And due to such irresponsible remarks, after this post I will no longer respond to you directly.
post #8 of 11
Quote:
Originally Posted by pek64 View Post

This is where baked milk was first mentioned.
It was irresponsible to bring up baked milk for a child who has swelling of the mouth. If the OP misinterpreted that casual remark to be a suggestion that she experiment her child could have had an even more severe reaction.
And due to such irresponsible remarks, after this post I will no longer respond to you directly.

OP--I have a kid with a severe milk allergy and yes your daughter is definitely having an allergic reaction and yes, it's a "contact allergy" but it is very likely a sign that she also has a life threatening or serious milk allergy that you need to be very careful about. Get an epipen right away.

In terms of breastmilk, my kiddo was reacting mildly to dairy in my breastmilk but I didn't notice it until he had a severe reaction to actual milk. The protein from the milk is going to pass through your breast milk and while you may not see overt signs of it causing issues, it could definitely cause her allergy to progress and become more serious so you really need to avoid milk while nursing.

As far as the baked milk pek--my son's allergist told me that milk baked a certain way for a certain length of time changes the protein. 75% of kids over the age of one with a milk allergy will be able to tolerate milk in this form. Having it regularly will supposedly help a child outgrow their milk allergy. Obviously not something to fool around with at home. OP you should definitely see an allergist. Hopefully they can do this kind of food challenge in office and then both of you could eat baked goods.
post #9 of 11
Quote:
Originally Posted by pek64 View Post


This is where baked milk was first mentioned.
It was irresponsible to bring up baked milk for a child who has swelling of the mouth. If the OP misinterpreted that casual remark to be a suggestion that she experiment her child could have had an even more severe reaction.
And due to such irresponsible remarks, after this post I will no longer respond to you directly.

 

My saying that was to ANSWER the OP's question.  She asked if it was possible and it is.  I also said FIRST she needed to talk to an allergist.  

You can all it irresponsible if you please, again your choice. I was answering a question posed in the OT. So thank you for pointing out that I did mention it first, as an answer to a question asked.  

 
 
post #10 of 11
Quote:
Originally Posted by scsigrl View Post

 

My saying that was to ANSWER the OP's question.  She asked if it was possible and it is.  I also said FIRST she needed to talk to an allergist. 
 
 

And this information is no different than what just about any pediatric allergist will tell the OP and therefore no more irresponsible.  They will tell her some kids can digest baked milk, but many cannot.  Sorry, pek64, but this is just the current accepted information.  I know accepted information changes with time (such as avoiding common allergens in every kid's diet until the age of one, for example, which pretty recently changed) but as far as I know, the baked milk (and egg) information is still current.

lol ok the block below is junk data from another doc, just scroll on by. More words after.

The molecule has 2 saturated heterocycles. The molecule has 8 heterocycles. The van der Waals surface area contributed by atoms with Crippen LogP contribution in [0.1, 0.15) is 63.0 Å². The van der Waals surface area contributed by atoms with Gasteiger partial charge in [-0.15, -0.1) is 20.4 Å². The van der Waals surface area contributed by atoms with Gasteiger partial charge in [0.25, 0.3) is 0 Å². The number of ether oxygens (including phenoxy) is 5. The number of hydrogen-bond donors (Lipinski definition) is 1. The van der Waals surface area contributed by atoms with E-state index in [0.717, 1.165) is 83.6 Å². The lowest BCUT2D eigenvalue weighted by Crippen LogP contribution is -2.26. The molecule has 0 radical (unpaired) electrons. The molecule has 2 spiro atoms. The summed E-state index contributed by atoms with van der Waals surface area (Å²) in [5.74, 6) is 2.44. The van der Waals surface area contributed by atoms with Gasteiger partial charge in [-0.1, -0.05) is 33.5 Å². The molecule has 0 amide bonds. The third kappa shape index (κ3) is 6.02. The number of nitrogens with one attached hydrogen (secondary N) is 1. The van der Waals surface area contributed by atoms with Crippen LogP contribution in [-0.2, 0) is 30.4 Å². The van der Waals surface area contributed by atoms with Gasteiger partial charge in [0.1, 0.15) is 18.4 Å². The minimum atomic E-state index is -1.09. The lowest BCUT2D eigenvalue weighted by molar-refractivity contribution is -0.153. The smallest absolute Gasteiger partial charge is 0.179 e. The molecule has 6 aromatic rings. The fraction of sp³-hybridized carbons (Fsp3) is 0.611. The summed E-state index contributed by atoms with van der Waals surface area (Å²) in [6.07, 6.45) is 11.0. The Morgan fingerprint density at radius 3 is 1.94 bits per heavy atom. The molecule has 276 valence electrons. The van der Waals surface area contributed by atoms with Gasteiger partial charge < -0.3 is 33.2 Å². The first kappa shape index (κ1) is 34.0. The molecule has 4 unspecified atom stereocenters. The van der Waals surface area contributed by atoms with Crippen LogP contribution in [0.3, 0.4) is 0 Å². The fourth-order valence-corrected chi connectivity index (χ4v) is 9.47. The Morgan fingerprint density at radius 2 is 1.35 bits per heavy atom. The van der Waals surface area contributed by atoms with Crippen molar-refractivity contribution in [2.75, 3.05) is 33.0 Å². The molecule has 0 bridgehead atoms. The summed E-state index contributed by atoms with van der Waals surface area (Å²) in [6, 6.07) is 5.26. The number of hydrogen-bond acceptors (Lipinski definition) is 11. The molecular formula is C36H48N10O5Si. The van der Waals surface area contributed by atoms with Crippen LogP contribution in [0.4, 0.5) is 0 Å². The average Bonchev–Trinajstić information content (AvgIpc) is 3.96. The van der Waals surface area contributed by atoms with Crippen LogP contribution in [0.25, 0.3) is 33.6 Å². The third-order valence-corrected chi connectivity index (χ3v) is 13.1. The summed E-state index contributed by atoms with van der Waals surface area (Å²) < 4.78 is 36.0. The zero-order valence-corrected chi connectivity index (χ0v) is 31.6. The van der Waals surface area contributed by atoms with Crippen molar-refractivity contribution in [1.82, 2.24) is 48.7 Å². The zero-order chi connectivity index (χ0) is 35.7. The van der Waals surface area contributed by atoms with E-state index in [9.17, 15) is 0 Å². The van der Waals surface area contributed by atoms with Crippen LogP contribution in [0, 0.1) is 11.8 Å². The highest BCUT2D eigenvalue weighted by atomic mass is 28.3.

The question of why "baked milk" will not cause a reaction when drinking it is a good question for the allergist.  My guess is that is has to do in part with the quantity.  I notice raw milk affects me a whole lot more than pasteurized milk.  (I am not allergic as an adult, but I am lactose intolerant.  My eldest dd is severely allergic to dairy, and we do avoid all milk in all forms.  Her allergist who does studies with his colleagues in our region is encouraged by the trials reducing anaphylactic reaction in peanut allergic individuals by introducing micro-quantities in a control setting.  He'd like us to try something similar with dd with her wheat and dairy allergies.  I'm more than a little hesitant!)

post #11 of 11

I know this is very true for my DD. She can eat milk in a baked product without any problem but if she has it straight (cheese, milk, ice cream), OR if she even touches a surface where milk had been, she gets hives. Her blood has tested as Class 3 (high) IGE allergy to milk. We found out the baked good thing by accident, not through home experimentation. So I must concur that the currently accepted view from pediatric allergies is correct, at least in our case it is.

PS- she also doesn't have obvious reactions through breast milk when I ingest dairy although again, not something I do on purpose now that I know of the severity of her allergy.

I totally agree with the advice of getting an EpiPen... you never know when reactions can worsen to a life-threatening state, especially if you're seeing swelling happen now upon exposure.